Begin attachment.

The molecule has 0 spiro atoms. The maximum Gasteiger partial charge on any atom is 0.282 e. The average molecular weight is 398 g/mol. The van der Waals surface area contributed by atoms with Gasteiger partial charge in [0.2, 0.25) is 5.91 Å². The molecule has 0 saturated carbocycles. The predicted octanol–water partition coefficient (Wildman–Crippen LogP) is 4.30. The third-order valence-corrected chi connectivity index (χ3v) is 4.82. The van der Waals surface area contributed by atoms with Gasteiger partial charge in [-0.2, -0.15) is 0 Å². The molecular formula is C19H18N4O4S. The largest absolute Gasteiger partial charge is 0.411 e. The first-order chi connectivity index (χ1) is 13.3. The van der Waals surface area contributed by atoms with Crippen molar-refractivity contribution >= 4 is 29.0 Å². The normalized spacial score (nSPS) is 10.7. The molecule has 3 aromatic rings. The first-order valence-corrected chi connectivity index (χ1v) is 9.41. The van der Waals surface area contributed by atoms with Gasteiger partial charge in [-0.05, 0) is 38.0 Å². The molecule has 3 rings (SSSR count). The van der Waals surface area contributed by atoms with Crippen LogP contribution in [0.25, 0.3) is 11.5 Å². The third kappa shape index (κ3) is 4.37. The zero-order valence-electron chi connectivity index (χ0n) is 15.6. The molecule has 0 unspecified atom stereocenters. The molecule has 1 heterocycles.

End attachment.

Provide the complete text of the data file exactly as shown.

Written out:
The molecule has 0 spiro atoms. The maximum Gasteiger partial charge on any atom is 0.282 e. The average molecular weight is 398 g/mol. The van der Waals surface area contributed by atoms with Gasteiger partial charge in [0.2, 0.25) is 5.91 Å². The molecule has 0 saturated carbocycles. The predicted octanol–water partition coefficient (Wildman–Crippen LogP) is 4.30. The third-order valence-corrected chi connectivity index (χ3v) is 4.82. The van der Waals surface area contributed by atoms with Gasteiger partial charge in [-0.2, -0.15) is 0 Å². The molecular formula is C19H18N4O4S. The largest absolute Gasteiger partial charge is 0.411 e. The first-order chi connectivity index (χ1) is 13.3. The van der Waals surface area contributed by atoms with Crippen molar-refractivity contribution >= 4 is 29.0 Å². The normalized spacial score (nSPS) is 10.7. The molecule has 3 aromatic rings. The first-order valence-corrected chi connectivity index (χ1v) is 9.41. The van der Waals surface area contributed by atoms with Gasteiger partial charge in [-0.05, 0) is 38.0 Å². The molecule has 3 rings (SSSR count). The van der Waals surface area contributed by atoms with Crippen LogP contribution in [0.25, 0.3) is 11.5 Å². The third kappa shape index (κ3) is 4.37. The zero-order valence-electron chi connectivity index (χ0n) is 15.6. The molecule has 0 unspecified atom stereocenters. The molecule has 1 heterocycles.